“But di weirdest t’ing ‘bout life is dat it’s only understood backward. Yuh neva know what’s at di end ah dis tunnel waitin fah you, sweetheart. Now come get dressed. We got life to live an’ rent to pay.” (p. 204)

This was a fast read at first and I really enjoyed the first two-thirds but then… I’m not sure what happened. The last third of the book seemed to be a different quality of writing (and not in a good way). It became sooo over-written in several spots that it became irritating to read which is a shame because the plot was good. I’d been sucked into the narrative of the characters but the questionable writing kicked me out very quickly.

What do I mean by “bad” writing? Let me count the ways:

“She weeps finally, finally with the rage of a woman touching her earlobe for the feel of an heirloom earring and discovering it gone, not knowing when and where it fell, and powerless at this point to find it.”

I know, right? A long and rambling non sequitur…

Or how about this example:

“Patsy pauses, the words bundled in her belly, as lifeless as a still newborn.”

Doesn’t it actually hurt your writing soul to read these sentences? Why would you use this comparison when there has been no talk of babies or infants around this?

The only (very slight) mention of anything linked with the topic of “baby” is “belly” in the phrase that comes right before this one and this image is such a stark negative one for what it’s being used to describe…

AND this book was stuffed with a really heavy Caribbean dialect which was continuously tricky to follow. I can typically do dialect for most books but this one was really hard to decipher. There were times when I had no idea what the characters were yapping on about.

The book, on the whole, had a strong basic narrative plot but my goodness, the last third of it was so overwritten that I almost stopped there. I soldiered on though because (a) I am pointlessly stubborn about some things and (b) it became quite entertaining to see what other writing nuggets I was going to read.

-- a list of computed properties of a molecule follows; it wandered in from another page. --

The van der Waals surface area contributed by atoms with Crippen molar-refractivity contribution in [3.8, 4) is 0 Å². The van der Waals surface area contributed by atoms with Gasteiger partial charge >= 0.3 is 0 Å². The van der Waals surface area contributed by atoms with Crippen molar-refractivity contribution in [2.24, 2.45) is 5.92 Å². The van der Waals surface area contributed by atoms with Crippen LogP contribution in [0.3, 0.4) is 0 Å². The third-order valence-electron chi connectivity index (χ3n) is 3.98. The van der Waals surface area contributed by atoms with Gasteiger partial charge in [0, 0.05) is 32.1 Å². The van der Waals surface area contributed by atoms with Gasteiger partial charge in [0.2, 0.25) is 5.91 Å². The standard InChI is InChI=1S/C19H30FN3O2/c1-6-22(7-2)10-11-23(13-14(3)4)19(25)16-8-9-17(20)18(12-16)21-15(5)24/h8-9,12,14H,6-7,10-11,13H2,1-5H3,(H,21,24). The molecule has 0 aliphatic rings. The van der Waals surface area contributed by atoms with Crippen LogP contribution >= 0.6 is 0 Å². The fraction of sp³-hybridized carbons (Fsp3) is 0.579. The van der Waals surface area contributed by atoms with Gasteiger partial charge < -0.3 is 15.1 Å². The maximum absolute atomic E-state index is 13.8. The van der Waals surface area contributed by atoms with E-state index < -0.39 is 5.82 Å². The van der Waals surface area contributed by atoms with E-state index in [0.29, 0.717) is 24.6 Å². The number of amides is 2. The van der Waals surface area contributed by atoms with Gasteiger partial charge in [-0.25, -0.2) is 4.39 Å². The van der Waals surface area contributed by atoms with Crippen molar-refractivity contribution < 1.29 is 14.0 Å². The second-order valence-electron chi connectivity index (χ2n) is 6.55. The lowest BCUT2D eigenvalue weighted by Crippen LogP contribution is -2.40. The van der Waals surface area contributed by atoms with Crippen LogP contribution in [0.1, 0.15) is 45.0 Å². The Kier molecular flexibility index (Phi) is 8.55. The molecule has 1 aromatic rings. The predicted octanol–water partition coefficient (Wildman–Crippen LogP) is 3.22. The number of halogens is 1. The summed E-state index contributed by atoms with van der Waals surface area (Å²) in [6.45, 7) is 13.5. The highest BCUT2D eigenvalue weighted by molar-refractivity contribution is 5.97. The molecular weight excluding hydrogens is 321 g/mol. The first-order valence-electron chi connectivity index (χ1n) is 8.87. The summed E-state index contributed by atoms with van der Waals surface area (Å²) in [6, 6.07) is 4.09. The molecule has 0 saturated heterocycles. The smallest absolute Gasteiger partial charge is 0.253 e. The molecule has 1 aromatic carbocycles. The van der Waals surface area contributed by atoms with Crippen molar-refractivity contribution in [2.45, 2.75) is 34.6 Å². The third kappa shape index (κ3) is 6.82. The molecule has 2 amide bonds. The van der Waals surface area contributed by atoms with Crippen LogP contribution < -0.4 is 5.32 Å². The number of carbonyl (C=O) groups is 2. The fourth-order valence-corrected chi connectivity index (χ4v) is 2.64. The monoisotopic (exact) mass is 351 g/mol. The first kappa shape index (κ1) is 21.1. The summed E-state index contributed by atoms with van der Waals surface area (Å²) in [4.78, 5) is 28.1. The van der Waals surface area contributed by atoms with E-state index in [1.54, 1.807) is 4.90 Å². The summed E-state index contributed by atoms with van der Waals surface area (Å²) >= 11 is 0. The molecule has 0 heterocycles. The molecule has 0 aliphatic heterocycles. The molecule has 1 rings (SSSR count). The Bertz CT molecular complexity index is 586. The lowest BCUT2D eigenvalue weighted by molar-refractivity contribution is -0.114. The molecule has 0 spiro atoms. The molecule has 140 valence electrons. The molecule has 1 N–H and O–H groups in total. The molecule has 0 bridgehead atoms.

So, in terms of a plot and the actual story, this was a good read. In terms of writing, ummm…..

June 2020 Reading Review

The reads for June 2020 included:

So to the numbers:

  • Total number of books read in June 20207
  • Total number of pages read 2181 pages (av. 321). 
  • Fiction/Non-Fictionfiction / non-fiction.
  • Diversity 5 BIPOC. books by women.
  • Library books vs. books I owned (and thus removed from the home abode): library books, owned books and 0 e-books.

Plans for July 2020 include a month of teaching online Summer School at the university, prepping their lectures and grading work… Apart from that, lots of reading, jigsaw puzzles and hanging out. Temperatures are very hot outside for the most part, so it’s a pretty indoor life right now. 😉

Our city has a few lakes and flooded canyons. Here is one of them on a lovely weekend morning walk the other day.

And Black History Month Begins…

AfAm_books

In the U.S., February can mean several different things to various people, and for me in particular, it signals the start of Black History Month, one of my favorite projects where I focus on reads by and/or about African-Americans. I think that reading and supporting POC writers is an important part of being a well-rounded reader, so I’ve pulled these titles (image above) from the TBR shelves as potential reads for this month: